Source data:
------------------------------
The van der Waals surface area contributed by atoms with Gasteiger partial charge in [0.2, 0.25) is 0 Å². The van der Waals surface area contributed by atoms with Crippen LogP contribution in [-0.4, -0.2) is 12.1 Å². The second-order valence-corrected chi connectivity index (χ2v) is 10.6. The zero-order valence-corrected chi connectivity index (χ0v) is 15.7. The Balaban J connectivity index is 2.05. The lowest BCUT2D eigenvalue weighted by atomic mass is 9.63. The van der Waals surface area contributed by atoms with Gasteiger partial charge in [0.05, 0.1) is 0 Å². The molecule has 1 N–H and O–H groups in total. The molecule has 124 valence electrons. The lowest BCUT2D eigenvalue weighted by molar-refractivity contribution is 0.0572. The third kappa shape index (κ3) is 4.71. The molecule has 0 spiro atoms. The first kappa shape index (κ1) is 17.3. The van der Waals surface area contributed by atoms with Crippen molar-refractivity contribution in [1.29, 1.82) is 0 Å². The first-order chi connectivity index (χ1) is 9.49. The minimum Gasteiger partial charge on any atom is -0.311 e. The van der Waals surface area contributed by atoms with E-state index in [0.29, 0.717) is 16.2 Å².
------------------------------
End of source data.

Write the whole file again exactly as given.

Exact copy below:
The van der Waals surface area contributed by atoms with Gasteiger partial charge in [0.2, 0.25) is 0 Å². The van der Waals surface area contributed by atoms with Crippen LogP contribution in [-0.4, -0.2) is 12.1 Å². The second-order valence-corrected chi connectivity index (χ2v) is 10.6. The zero-order valence-corrected chi connectivity index (χ0v) is 15.7. The Balaban J connectivity index is 2.05. The lowest BCUT2D eigenvalue weighted by atomic mass is 9.63. The van der Waals surface area contributed by atoms with Gasteiger partial charge in [0.05, 0.1) is 0 Å². The molecule has 1 N–H and O–H groups in total. The molecule has 124 valence electrons. The lowest BCUT2D eigenvalue weighted by molar-refractivity contribution is 0.0572. The third kappa shape index (κ3) is 4.71. The molecule has 0 spiro atoms. The first kappa shape index (κ1) is 17.3. The van der Waals surface area contributed by atoms with Crippen molar-refractivity contribution in [1.29, 1.82) is 0 Å². The first-order chi connectivity index (χ1) is 9.49. The minimum Gasteiger partial charge on any atom is -0.311 e. The van der Waals surface area contributed by atoms with E-state index in [0.29, 0.717) is 16.2 Å².